Thousands of police officers to get special training in child protection following series of cases
- Home Secretary Teresa May ordered special training be given to 4,000-plus officers in the National Crime Agency
- Move follows a string of child abuse scandals
- Officers will learn signs such as children being dirty and losing weight which were missed in the case of four-year-old Daniel Pelka
- Daniel died from head injuries after he was starved and tortured by his Polish mother Magdalena Luczak and her partner Mariusz Krezolek
Home Secretary Teresa May has ordered that special training in how to spot the signs of child abuse is given to the (NCA)
More than 4,000 police officers are to be trained in specialist child protection following a series of abuse scandals.
Home Secretary Teresa May has ordered that special training in how to spot the signs of child abuse be given to all 4,000-plus officers in the new National Crime Agency (NCA), nicknamed Britain’s FBI.
The move follows a string of child abuse scandals including the Jimmy Savile case and the exposure of grooming rings in Oxford, Telford, Rochdale and Rotherham.
A senior Home Office official said: ‘Every officer in the NCA is to receive specialist child protection training as part of a massive expansion in resources to deal with the threat of child abuse.
‘There will be different levels of training for different officers.
‘The training normal officers will receive will be on spotting the signs of child abuse, such as kids being dirty and losing weight – all the signs that were missed in the horrible case of Daniel Pelka recently.’
Daniel, four, died from head injuries last year after he was starved and tortured by his Polish mother Magdalena Luczak, and her partner Mariusz Krezolek, a wanted criminal who had fled to Britain from Poland.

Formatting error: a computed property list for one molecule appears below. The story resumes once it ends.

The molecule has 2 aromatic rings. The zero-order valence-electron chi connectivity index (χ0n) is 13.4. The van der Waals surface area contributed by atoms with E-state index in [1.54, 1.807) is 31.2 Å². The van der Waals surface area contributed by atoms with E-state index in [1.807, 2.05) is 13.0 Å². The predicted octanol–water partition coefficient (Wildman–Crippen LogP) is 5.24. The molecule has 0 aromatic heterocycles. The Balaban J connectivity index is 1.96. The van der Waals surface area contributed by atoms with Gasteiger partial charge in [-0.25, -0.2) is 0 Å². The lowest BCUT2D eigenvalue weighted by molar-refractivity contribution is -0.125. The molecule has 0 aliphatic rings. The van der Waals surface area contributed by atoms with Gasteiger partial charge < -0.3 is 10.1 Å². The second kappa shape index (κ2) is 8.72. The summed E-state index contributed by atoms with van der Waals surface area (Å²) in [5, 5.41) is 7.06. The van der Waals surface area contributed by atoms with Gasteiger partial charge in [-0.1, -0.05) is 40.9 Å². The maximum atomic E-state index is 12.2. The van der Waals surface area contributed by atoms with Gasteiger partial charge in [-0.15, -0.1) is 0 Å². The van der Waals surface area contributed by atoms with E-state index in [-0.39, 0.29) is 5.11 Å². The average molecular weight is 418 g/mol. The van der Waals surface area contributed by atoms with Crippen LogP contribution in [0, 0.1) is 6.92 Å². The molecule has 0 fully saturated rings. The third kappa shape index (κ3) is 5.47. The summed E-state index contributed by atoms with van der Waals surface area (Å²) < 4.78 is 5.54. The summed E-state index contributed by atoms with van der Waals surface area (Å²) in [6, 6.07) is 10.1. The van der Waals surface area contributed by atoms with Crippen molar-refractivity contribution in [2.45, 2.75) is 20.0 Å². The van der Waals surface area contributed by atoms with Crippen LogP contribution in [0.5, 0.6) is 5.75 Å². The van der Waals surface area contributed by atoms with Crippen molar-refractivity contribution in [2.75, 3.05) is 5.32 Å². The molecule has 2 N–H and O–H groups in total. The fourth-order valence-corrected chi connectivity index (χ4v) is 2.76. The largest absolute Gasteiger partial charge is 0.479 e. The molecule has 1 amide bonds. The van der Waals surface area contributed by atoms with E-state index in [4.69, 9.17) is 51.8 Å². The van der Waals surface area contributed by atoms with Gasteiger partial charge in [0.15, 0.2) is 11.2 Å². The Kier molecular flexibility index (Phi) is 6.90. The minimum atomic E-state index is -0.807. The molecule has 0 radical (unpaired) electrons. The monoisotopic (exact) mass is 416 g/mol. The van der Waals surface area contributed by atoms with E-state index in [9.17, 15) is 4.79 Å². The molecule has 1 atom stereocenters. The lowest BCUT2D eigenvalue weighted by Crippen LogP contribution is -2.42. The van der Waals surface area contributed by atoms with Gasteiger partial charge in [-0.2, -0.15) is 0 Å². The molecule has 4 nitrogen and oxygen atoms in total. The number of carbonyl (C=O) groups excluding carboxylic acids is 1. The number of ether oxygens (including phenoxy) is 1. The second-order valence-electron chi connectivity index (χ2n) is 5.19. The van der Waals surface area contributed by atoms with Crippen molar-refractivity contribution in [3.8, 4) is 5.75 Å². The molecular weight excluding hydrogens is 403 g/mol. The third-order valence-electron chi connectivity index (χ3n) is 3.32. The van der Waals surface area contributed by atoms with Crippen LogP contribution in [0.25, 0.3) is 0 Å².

The couple were given life sentences and ordered to serve a minimum of 30 years each for what the trial judge called their ‘incomprehensible brutality’.
However the jury at Birmingham Crown Court heard that local police, teachers, social workers, and doctors missed at least 26 chances to save Daniel from abuse.
Between them they made dozens of visits to his home but failed to raise the alarm.
Police were also called in after Daniel suffered a broken arm in 2011, doctors and social workers ruled there was no evidence of abuse. Subsequently Daniel was never interviewed.
Daniel Pelka died from head injuries last year after he was starved and tortured by his Polish mother Magdalena Luczak and her partner Mariusz Krezolek
Ministers want to prevent such tragedies happening again. Currently there are only a handful of officers in each of the 43 police forces in England and Wales with specialist training in child protection.
NCA officers will tackle organised crime such as human trafficking, drug importation and organised prostitution. It is believed they are more likely to come across the victims and perpetrators of child abuse then neighbourhood beat officers.
NCA’s role in tackling child abuse will be enhanced by the merger of the Child Exploitation and Online Protection (Ceop) agency into the organisation.
Ceop currently investigates paedophiles and sex abusers with specialist knowledge of internet-based crime. The director of Ceop will become the title ‘Children’s Champion’ within the new organisation.
The NCA, which will be formed in October, will also be given new powers to co-ordinate and guide regional police forces and crime fighting agencies such as the Border Force to deal with child abuse and trafficking.
A Home Office spokesman said: ‘Child abuse is an evil crime and we are determined to stamp down on anyone who seeks to harm the most vulnerable members of society.
‘The National Crime Agency will see more resources devoted to tackling paedophiles and child abusers, whether they seek to commit their crimes in person or online.
‘The NCA will carry out this vital work as part of a radical transformation in the way we tackle the damage inflicted by serious, organised and complex crime on the UK.’ The NCA will replace the discredited Serious Organised Crime Agency (SOCA).
SOCA has been embroiled in a row over the use of corrupt private investigators by law firms and insurance companies to steal private data, known as ‘blue chip hacking’.
The police organisation has been accused of failing to act despite holding evidence of wrong-doing by over 100 firms.
SOURCE: Daily Mail